Some people get stuck at this stage and fail to implement stages 3 and 4, because they think it is enough to simply  get a lot of engagement but there needs to be another step to get information from the people visiting your site and reading your content. That’s where the next stage of social selling comes in…Community-Manager

3. Subject Matter Expert

Here you are taking your social media strategy and online presence to the next level. It is this stage where you cross the boundaries between a business with a blog and becoming an indisputable expert in your industry.

A popular way to bridge the gap from stage 2 to 3 is by creating a lead generation funnel where people opt in to your email list. You can then drive these people to webinars and/or live events as part of an email marketing plan, where you offer a product or service to them.

In order to obtain  their email address and contact information, you will need to offer them something with a high-perceived value. Here are a number of high value offerings that can solidify your credibility as an expert in your field online:

  • Creating high value reports or mini-eBooks for email subscribers
  • Hosting webinars, teleseminars or live events targeted at specific topics that your target market would be interesting in learning more about
  • Create a mini video course (or one long video training) for email subscribers
  • Make sure you pass the Google Test
  • BEYOND PRO TIP: Write a book. It’s no small task but there is a lot of weight when you can honestly say, “I wrote the book on that.” If you’re going to be dedicated to a specific industry and field, nothing cements credibility like a good book on the subject.

4. Lead Generation

In addition to being a subject expert, you will need a lead generation and outreach plan to move your social media contacts offline. For this, you need a compelling offer and it must be tailored to your ideal clients. They will want to know that you understand their specific needs and will be detracted by a “one-size-fits-all” approach.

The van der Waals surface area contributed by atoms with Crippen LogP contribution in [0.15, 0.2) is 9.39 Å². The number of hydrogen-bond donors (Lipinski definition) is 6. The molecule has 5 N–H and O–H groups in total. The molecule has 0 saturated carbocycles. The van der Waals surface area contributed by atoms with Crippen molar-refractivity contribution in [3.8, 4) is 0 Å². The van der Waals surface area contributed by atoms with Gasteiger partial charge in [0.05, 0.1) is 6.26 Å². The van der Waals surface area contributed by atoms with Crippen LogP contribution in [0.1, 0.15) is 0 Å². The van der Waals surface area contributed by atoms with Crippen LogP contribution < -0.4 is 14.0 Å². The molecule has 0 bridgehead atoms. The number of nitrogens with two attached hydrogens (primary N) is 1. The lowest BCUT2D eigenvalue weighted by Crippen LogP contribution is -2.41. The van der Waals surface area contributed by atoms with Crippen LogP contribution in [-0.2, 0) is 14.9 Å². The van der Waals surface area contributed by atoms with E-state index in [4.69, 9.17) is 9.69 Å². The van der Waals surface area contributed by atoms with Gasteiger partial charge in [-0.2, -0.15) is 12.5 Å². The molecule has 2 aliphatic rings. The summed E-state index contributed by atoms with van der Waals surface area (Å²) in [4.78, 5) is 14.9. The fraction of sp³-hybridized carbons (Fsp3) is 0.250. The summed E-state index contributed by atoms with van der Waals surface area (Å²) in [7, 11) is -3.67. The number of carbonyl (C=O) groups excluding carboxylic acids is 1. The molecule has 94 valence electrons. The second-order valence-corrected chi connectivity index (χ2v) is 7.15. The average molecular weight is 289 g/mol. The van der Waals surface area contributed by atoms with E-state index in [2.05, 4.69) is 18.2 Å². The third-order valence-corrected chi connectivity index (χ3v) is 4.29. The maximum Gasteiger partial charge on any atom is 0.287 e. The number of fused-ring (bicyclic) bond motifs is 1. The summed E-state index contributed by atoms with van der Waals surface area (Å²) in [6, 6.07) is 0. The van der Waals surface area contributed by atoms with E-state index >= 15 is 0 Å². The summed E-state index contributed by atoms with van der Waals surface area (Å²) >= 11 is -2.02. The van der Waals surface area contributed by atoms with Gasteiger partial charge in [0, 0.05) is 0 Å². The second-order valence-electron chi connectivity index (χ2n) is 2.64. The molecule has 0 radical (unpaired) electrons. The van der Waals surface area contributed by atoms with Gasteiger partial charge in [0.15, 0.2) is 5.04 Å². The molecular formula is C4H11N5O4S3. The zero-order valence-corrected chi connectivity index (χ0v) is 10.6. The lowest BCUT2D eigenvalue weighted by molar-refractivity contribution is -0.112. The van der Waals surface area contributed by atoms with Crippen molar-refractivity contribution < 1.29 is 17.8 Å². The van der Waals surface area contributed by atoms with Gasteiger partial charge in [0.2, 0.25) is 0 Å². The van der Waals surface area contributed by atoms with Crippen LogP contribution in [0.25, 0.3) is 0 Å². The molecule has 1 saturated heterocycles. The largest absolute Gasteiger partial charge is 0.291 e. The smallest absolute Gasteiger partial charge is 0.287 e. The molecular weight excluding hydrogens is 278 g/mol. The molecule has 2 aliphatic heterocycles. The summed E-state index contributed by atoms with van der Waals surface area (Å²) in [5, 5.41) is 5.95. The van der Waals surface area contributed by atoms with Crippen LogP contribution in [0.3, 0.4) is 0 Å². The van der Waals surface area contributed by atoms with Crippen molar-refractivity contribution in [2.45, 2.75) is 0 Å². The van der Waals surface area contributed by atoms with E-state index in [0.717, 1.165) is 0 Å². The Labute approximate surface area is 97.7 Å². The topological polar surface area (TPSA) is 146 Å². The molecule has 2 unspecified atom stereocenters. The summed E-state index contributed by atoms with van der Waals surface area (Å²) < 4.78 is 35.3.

The major differentiator between stage 3 and 4 is that stage 3 focuses on attracting people to you and in stage 4 you proactively reach out and follow up with contacts to create new opportunities.

To do this you will need to create an outreach plan on each social network you use. Part of your outreach plan may include:

  • Finding groups, keywords or lists where you can easily find your target prospects
  • Connect with prospects and provide value to them with great content that is specific to their needs
  • Establish rapport and build a relationship without pitching anything
  • Once you have established a relationship ask to move it offline where you can learn more about them and how you can help them

    Social selling starts online but move it offline to further build the relationship.

Yes, It Takes Work

I know what you’re thinking…how am I supposed to do all of this? It’s a lot to think about, but the key is to implement each stage one step at a time, while making quality a priority. Doing things right the first time is always the best course of action. No one will waste their time to download a poor quality report, even if it is free.

Once you have the emails of your targeted prospects built into an email list, you can find new ways to convert that list with different offers and products. The important thing is to build your credibility, provide high value, have a proper sales funnel and then proactively follow up.

Good luck, get out there and start using social selling more effectively!